We are going to use OpenMP to create a fast parallel Sudoku solver using two different algorithms, Crooks algorithm and SAT solving. Crooks algorithm is a sudoku specific implementation. Sudokus are known to have an equivalent mapping to sat formula, so we plan to make a sat solver that will be pipelined to solve sudoku formulas. We will show our speedup and timing statistics at the poster presentation.
Sudoku is a puzzle in which an N^2x N^2 board must be filled with N^2 numbers each of 1 through N^2 such that each row, column, and NxN box only contains each number once. Traditional Sudoku boards are 9x9. Solving a Sudoku puzzle is an NP-complete problem, meaning there is no known polynomial time solution. This makes Sudoku a great problem for parallelization. The brute force solution is an effective way to solve the puzzle because it will always find a solution. There is a lot of potential for parallelization, as there are a lot of independent regions that need to be filled. Here is an example Sudoku problem (left) and solution (right):
We represented the Sudoku puzzles as arrays. Our algorithms returned the same arrays with the missing numbers filled in. Most of the parallelization occurred in the step where we looked for possible valid numbers for each cell, as these computations were largely independent. Dependencies occured when we updated the board, since this sometimes changed the possible values for other cells.
The humanistic solver uses Crook’s algorithm to trim the number of possibilities it must search before finishing the puzzle with brute force. There are four patterns that Crook’s algorithm considers when trimming possibilities:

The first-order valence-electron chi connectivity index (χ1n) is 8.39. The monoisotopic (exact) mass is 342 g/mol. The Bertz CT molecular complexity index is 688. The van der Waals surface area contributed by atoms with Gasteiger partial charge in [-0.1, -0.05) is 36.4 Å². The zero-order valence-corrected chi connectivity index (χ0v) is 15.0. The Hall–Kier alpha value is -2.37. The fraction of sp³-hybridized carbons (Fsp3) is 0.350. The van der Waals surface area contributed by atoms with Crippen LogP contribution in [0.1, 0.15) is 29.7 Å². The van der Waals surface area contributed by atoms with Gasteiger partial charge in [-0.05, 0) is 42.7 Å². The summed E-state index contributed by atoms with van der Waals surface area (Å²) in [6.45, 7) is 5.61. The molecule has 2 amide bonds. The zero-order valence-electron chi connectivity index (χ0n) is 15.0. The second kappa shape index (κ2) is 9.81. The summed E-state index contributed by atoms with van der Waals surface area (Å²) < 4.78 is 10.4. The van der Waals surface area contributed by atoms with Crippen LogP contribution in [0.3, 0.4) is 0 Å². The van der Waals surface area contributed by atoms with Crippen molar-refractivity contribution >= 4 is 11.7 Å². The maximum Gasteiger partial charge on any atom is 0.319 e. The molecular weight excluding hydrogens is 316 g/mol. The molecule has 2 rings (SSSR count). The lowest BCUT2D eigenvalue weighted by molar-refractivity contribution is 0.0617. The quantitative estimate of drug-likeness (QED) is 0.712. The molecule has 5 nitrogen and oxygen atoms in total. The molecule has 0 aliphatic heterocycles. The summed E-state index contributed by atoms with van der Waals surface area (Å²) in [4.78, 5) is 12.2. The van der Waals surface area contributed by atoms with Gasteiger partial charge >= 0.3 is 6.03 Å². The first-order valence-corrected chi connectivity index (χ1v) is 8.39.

Our humanistic solver tries these methods in order. If the solver is able to place numbers using any of the methods, it updates the board and starts again from elimination. We have noticed that most updates come from the “elimination” and “lone rangers” steps. Finding twins and triplets is more difficult and generally takes so much time that it slows down our algorithm. Crook’s algorithm is not always guaranteed to finish the puzzle, as it might not always be possible to fill all the cells with just these four strategies. Therefore, it is necessary to resort to brute force at the end if the puzzle is not finished. The steps that our algorithm takes can be summarized with this flowchart:
We stored the board as well as a list of possibles values for each cell so we wouldn’t have to recalculate the values every time. We stored these possible values as a 2D array of ints. For each square in the original board we had one array of length N + 1 where the first entry was the number of valid numbers for the cell and the ith entry was a 1 if i was a valid entry for that cell. We experimented with twins and triplets but they required so many updates of the board and the possibilities array that it made our implementation slower than the serial version, so we decided not to include these steps. We parallelized elimination over cells, and looked for lone rangers in each row, column, and box in parallel using OpenMP’s parallel for loops. We ran our parallel code on the Xeon Phi. We carefully structured our code so that updates to the board would be made in an order that wouldn’t cause race conditions between threads. This helped us improve our speedup because we didn’t have any synch time.